I was in Old Nice this afternoon and, as usual, I had no plan on what I wanted to shoot. I’ve been walking around for almost 4 hours, taking a few shots here and there with no expectations at all. But I certainly walked through all the narrow streets of the area for at least two or three times. The light was changing, so everything was changing. But there was not a single shot where I could say “wow” this one will be great. When that happens I just keep going and don’t push it. Something will eventually come up. Naturally.
But who cares, I was having a great time alone, I was quiet and my mind was set for thinking about life in general, what I do, what I want to achieve and enjoying what I love the most, photography. We all need moments like that, some kind of meditation in our moving environment 1. Not only are we thinking about our life but also about what others are doing. And how do we compare? Even better, how this is making us re-evaluate the purpose of what we are doing. Are we really doing what we want to be doing?
Who’s paying attention when you need it the most?
When I got home and started to transfer the shots I had done today, only one photo got my attention and created some profound reflexion. Incidentally, that photo is the FIRST one I took just a few minutes after I parked the scooter and started to walk. I saw an old church and decided to look inside. I love churches and will almost always step in when I visit, anywhere in the world. Many people do that for some reasons, and that’s why there is always a little crowd when you get in. But this time it was different. I was actually the only one inside. Well, almost. Because I suddenly noticed someone was there sitting on one of the benches, praying, completely immobile.
Based on his clothing, he was a fairly young adult. Based on his posture, he seemed to be in need for some help. I felt like invading his world, his silence. So I moved very quietly and respected his moment. But I couldn’t resist taking a picture of what I was seeing, hoping that it would represent the emotion of that moment. The first shot is the one I’m showing today.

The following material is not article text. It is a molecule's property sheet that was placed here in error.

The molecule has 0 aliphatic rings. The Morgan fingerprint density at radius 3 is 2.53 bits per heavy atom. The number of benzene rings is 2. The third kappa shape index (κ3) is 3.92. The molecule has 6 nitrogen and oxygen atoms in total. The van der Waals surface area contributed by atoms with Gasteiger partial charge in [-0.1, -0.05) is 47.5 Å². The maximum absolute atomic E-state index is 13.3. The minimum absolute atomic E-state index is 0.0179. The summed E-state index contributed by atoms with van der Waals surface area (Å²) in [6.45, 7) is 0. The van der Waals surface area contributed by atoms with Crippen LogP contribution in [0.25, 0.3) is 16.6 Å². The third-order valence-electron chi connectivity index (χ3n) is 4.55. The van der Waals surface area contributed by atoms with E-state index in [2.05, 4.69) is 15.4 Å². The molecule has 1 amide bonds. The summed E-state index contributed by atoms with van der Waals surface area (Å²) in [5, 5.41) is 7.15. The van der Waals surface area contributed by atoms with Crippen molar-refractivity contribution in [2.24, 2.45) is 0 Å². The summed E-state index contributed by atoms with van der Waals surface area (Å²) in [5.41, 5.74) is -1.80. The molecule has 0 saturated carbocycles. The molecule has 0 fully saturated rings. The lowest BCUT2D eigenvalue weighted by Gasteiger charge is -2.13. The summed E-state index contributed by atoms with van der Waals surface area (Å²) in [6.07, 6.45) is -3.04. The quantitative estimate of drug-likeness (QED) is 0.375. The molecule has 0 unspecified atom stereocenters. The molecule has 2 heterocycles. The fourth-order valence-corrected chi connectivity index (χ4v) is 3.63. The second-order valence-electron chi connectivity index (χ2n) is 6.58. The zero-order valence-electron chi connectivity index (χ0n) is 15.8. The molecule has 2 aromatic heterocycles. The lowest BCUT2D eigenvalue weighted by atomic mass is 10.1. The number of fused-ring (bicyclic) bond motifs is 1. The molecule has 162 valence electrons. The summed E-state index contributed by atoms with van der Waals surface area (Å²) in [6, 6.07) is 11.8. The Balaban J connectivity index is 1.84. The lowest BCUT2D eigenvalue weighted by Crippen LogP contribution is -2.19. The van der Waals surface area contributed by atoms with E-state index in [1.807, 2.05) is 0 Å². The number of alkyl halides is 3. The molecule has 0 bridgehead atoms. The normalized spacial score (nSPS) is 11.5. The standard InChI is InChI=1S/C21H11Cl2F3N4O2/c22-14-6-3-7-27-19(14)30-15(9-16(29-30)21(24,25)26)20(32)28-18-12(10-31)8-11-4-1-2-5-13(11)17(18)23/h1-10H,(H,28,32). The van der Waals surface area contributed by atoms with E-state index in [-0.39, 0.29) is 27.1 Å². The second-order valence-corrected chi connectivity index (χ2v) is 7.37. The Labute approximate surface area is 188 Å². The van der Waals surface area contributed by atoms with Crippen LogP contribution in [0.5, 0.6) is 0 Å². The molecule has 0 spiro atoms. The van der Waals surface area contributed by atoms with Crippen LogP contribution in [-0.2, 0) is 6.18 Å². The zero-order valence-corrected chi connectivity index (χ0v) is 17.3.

Then I started to think about what he was going through. What was he asking for? And I had a strange feeling all of a sudden: of all the people in his world, I was the one paying the most attention. But certainly not the kind of attention he was looking for. I felt I should be offering some help or at least have some kind of conversation with him, but thought it would be too invasive and inappropriate. Instead, why not just simply think of him tonight and send him some good vibes and hope for the best?
How do you feel when you see people like that? Did you ever talk to them? What is right or wrong? What if you could make a difference in their life? Of course we can’t take all the problems of the world on our shoulders, but sometimes just a bit of compassion can change everything for someone.
Let’s hope for the best for the guy I saw in the church today. Maybe his prayers will be listened and everything will turn out positively for him, his friends and/or his family.
© 2013 Normand Primeau Fine Art Photography. All rights reserved.
- But don’t get me wrong, this kind of meditation never replaces those silent moments of real meditation. To find yourself alone in silence to meditate is an absolute must. What I’m talking about right now is about the moments we are moving around, alone in our environment, thinking and even interacting with others (strangers) occasionally. Walking and photography is great for that. Having a meal alone too. Or reading a book in a café. Anything that you do alone, but part of your environment. ↩